Perhaps no better place to kick off my blog for moms and the law than the State that gave us “Baby M.” As you may recall, by the 1980s, science had figured out a way to literally make babies. In that regard, we did come a long way. It seems, however, that our legal system remains stuck in the 1780s.
Last week, New Jersey reaffirmed in the Matter of the Parentage of a Child by T.J.S. and A.L.S., A-4784-09, that it remains okay to add to the indignities, anxiety, loneliness, depression, and frustration of infertile women by yet once again denying them immediate parental rights at the birth of a surrogate child. Nevermind that the gestational mother entered willingly into the process, agreed to bear the child, and agreed while still pregnant to terminate her technical parental rights. Also nevermind that the New Jersey law treats men entirely differently — automatically finding them to be the father of a child born in wedlock, regardless of the genetic parentage.
The only remedy then, is for the birth mother to terminate her rights (which she cannot do until 72 hours after birth) and then for the “stepmother” to pursue an adoption. Meanwhile, the baby is left with only one legal parent to make all of the related parental decisions.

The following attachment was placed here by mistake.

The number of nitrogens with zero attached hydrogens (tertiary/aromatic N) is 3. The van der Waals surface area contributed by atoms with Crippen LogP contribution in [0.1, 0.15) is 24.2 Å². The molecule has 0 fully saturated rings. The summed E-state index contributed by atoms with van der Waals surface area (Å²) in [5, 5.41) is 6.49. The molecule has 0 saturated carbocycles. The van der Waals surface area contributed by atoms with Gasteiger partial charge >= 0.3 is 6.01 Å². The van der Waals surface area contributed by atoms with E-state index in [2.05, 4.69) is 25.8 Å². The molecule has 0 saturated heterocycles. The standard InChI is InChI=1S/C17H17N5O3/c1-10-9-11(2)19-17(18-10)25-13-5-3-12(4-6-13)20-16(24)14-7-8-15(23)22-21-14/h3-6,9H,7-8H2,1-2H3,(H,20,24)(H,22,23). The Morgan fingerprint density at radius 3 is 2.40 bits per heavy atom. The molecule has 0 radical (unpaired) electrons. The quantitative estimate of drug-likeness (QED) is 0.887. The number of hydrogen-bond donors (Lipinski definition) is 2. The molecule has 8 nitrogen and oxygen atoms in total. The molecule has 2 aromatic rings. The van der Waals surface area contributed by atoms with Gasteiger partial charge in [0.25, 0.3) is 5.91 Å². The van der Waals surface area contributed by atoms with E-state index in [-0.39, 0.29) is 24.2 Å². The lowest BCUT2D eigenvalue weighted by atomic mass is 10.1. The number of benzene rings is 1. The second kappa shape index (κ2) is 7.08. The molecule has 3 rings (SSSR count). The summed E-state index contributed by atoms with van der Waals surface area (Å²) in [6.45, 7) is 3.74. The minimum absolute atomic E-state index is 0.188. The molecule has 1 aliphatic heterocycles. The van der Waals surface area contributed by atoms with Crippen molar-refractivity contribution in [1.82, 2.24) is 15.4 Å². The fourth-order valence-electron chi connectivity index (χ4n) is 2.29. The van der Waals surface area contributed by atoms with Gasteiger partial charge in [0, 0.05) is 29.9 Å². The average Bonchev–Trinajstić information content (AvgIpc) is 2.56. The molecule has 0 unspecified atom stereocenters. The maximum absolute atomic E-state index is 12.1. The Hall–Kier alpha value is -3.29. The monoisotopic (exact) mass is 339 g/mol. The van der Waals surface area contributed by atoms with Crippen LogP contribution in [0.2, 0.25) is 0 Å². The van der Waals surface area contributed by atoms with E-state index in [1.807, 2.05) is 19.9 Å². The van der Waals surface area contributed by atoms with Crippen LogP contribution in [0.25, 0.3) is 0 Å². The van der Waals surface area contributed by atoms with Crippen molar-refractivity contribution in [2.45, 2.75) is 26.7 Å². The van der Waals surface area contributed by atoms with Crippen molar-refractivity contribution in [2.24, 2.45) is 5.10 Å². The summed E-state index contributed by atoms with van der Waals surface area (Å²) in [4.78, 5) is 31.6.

Pursuing a legal adoption then becomes yet another lengthy, expensive, intrusive process that could at best require months to finalize.
So, in case you’ve missed it, that is very likely at the least the third (if not fourth, fifth or sixth) lengthy, expensive, intrusive process that this new mother will have endured. First being the discovery of infertility. Second, the very likely numerous injections and months of trying various medical processes to circumvent the infertility. Third, the agonizing decision and effort to seek a donor/surrogate carrier. Fourth, the trials and tribulations of surrogate insemination. And, finally, once all of that is carried out and lo and behold a child is born — whoops! Let’s start this “mom” roller coaster all over again in the courts. Examinations and explanations of birth efforts, psychological reviews of competence and fitness, intrusive reviews of financial stability — all of which will have been strained by years of going through the process already.
New Jersey moms (and other around the world) who must endure all of this — more than any mother should have to endure before a child is ever born — my heart goes out to you. You clearly have the biggest hearts and strongest wills to bear all of this in order to be the mom you’ve always known you were meant to be. May our courts catch up with our hearts (and with our science) sooner rather than later.